Scale of Operations

There are very large domestic kitchens and there are very small commercial kitchens. A very small commercial kitchen is built to handle far more volume than even a large domestic kitchen. Yes, you may cook for your whole family on Sundays, but commercial kitchens are built to cook for dozens or even hundreds of customers every single day.

Beyond the heavier-duty restaurant equipment needed to run a commercial kitchen, it’s loaded with significantly more cooking supplies and utensils, features meticulous organizational qualities, and has more appliances to meet all of the various menu needs. And, again, commercial kitchens meet these needs at scale.

Design and Functionality

While domestic kitchens may be laid out for easy access to cabinetry, a more social atmosphere, or simply as an aesthetic piece for a home, commercial kitchens are designed for function over everything.

Commercial kitchens feature careful designs that optimize kitchen workflows, from kitchen prep stations to cooking, baking, and grilling stations, to dishwashing stations, to a line for waitstaff to pick up orders. Even the most thoughtfully designed domestic kitchens are not as ruthlessly designed to cook food as fast as possible.

Regulations and Requirements

While domestic kitchens are subject to regulations and requirements per local building codes, commercial kitchens must also meet specific food safety and public health regulations. A commercial kitchen is subject to regulations and licensing requirements related to kitchen design, equipment standards, waste disposal, and employee training. Not only do they have to be up to code to open, but they are continually assessed to ensure they are up to standards.

The health inspector doesn’t visit domestic kitchens.

Common Uses of Commercial Kitchens

As the name suggests, commercial kitchens are used for commercial food operations. These are some of the most common applications.

Restaurants and Cafes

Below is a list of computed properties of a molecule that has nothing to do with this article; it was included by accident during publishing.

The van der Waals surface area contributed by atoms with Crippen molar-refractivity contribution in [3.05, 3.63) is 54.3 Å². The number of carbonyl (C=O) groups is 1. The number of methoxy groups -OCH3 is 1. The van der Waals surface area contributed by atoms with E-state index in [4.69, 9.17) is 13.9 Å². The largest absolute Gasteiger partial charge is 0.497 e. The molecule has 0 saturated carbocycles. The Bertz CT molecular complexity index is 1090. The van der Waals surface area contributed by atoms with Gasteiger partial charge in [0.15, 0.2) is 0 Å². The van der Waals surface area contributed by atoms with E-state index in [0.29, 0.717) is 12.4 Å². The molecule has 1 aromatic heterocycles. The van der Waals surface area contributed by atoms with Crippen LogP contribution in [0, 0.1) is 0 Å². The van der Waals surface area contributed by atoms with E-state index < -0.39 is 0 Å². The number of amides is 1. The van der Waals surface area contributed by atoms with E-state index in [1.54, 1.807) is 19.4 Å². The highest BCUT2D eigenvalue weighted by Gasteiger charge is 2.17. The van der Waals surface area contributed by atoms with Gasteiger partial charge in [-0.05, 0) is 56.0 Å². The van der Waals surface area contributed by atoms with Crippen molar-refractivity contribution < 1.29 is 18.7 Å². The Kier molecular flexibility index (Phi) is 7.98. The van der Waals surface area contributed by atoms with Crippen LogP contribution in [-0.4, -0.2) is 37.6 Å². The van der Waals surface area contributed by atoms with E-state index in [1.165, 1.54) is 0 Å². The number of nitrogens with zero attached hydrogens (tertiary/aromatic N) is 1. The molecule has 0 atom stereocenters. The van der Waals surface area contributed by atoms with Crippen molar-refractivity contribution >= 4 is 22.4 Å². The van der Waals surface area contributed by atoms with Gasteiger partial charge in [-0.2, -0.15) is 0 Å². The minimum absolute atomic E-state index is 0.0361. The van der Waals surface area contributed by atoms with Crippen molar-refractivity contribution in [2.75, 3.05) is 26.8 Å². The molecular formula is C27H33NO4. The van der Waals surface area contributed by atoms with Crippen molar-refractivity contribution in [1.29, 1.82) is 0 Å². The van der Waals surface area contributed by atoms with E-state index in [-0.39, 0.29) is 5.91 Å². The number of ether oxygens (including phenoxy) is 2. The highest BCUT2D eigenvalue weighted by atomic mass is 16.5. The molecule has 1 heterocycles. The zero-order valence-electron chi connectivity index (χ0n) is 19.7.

Most restaurants and cafes rely on commercial kitchens to produce food for customers. There is a little nuance here, too. Cafes or diners that have just a panini press or a grill behind a bar may not really look like a commercial kitchen, yet technically they would still qualify. After all, this type of commercial kitchen is subject to the same regulations and licensing requirements and is optimized in a way that makes sense for cooks to turn over food quickly. These are rare instances in which commercial kitchens more closely resemble domestic kitchens.

Catering Companies

Catering companies typically support large events, requiring a significant amount and variety of food. As such, they will often use commercial kitchens to prepare food for events, parties, or corporate functions and bring it already prepared to set up at the event. Commercial kitchens provide the infrastructure and equipment to prepare large amounts of food. Then, caterers just have to set up the presentation and service.

When hosting at a private residence, caterers often use domestic kitchens to prepare food for the event, but this doesn’t reclassify a domestic kitchen as a commercial one.


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Delivery Services

The rapid growth of food delivery platforms has seen a corresponding rise in the number of commercial kitchens specifically used to support delivery services. Often referred to as ghost kitchens, these commercial kitchens have the sole purpose of supporting delivery services by exclusively preparing takeout and delivery orders.

Ghost kitchens are more commonly utilized by large chains that have the order volume to justify paying for the space and staff to outsource takeout and delivery operations. Essentially, these restaurants use ghost kitchens as a secondary, offsite kitchen to streamline operations and cater to an increased demand for delivery food.

Commercial kitchens might be your solution 

Commercial kitchens come in many shapes and sizes with key features that distinguish them from domestic kitchens. These kitchens are made to produce food at high volumes and are subject to more stringent regulations and licensing requirements. Moreover, in recent years, the rise of ghost kitchens has blurred the definition, as many industry people now use the term commercial kitchen to refer to offsite, support kitchens as opposed to onsite restaurant kitchens.